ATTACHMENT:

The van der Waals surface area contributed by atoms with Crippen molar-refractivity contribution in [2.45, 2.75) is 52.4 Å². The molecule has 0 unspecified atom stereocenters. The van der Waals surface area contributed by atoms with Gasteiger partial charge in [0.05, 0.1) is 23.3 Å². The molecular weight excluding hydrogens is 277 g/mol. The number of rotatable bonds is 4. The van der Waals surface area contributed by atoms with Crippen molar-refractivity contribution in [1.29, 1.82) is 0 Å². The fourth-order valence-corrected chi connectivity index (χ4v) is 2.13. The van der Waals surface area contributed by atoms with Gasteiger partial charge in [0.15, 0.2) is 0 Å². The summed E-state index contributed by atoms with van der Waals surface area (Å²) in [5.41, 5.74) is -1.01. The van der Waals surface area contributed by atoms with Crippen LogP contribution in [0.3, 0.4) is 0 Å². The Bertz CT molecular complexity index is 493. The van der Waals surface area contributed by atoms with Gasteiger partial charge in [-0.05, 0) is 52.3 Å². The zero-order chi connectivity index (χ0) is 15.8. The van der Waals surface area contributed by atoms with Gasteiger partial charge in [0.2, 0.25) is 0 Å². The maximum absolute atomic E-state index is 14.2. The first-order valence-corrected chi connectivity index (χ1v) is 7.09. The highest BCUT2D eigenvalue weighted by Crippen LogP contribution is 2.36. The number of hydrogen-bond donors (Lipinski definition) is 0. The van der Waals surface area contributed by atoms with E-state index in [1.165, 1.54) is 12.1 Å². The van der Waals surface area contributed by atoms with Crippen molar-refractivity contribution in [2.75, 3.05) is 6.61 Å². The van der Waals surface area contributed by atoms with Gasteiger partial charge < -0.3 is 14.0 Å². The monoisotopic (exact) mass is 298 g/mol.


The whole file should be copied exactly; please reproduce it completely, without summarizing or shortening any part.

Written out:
The van der Waals surface area contributed by atoms with Crippen molar-refractivity contribution in [2.45, 2.75) is 52.4 Å². The molecule has 0 unspecified atom stereocenters. The van der Waals surface area contributed by atoms with Gasteiger partial charge in [0.05, 0.1) is 23.3 Å². The molecular weight excluding hydrogens is 277 g/mol. The number of rotatable bonds is 4. The van der Waals surface area contributed by atoms with Crippen molar-refractivity contribution in [1.29, 1.82) is 0 Å². The fourth-order valence-corrected chi connectivity index (χ4v) is 2.13. The van der Waals surface area contributed by atoms with Gasteiger partial charge in [0.15, 0.2) is 0 Å². The summed E-state index contributed by atoms with van der Waals surface area (Å²) in [5.41, 5.74) is -1.01. The van der Waals surface area contributed by atoms with Crippen LogP contribution in [0.3, 0.4) is 0 Å². The Bertz CT molecular complexity index is 493. The van der Waals surface area contributed by atoms with Gasteiger partial charge in [-0.05, 0) is 52.3 Å². The zero-order chi connectivity index (χ0) is 15.8. The van der Waals surface area contributed by atoms with Gasteiger partial charge in [0.2, 0.25) is 0 Å². The maximum absolute atomic E-state index is 14.2. The first-order valence-corrected chi connectivity index (χ1v) is 7.09. The highest BCUT2D eigenvalue weighted by Crippen LogP contribution is 2.36. The number of hydrogen-bond donors (Lipinski definition) is 0. The van der Waals surface area contributed by atoms with E-state index in [1.165, 1.54) is 12.1 Å². The van der Waals surface area contributed by atoms with Crippen molar-refractivity contribution in [2.75, 3.05) is 6.61 Å². The van der Waals surface area contributed by atoms with Gasteiger partial charge < -0.3 is 14.0 Å². The monoisotopic (exact) mass is 298 g/mol.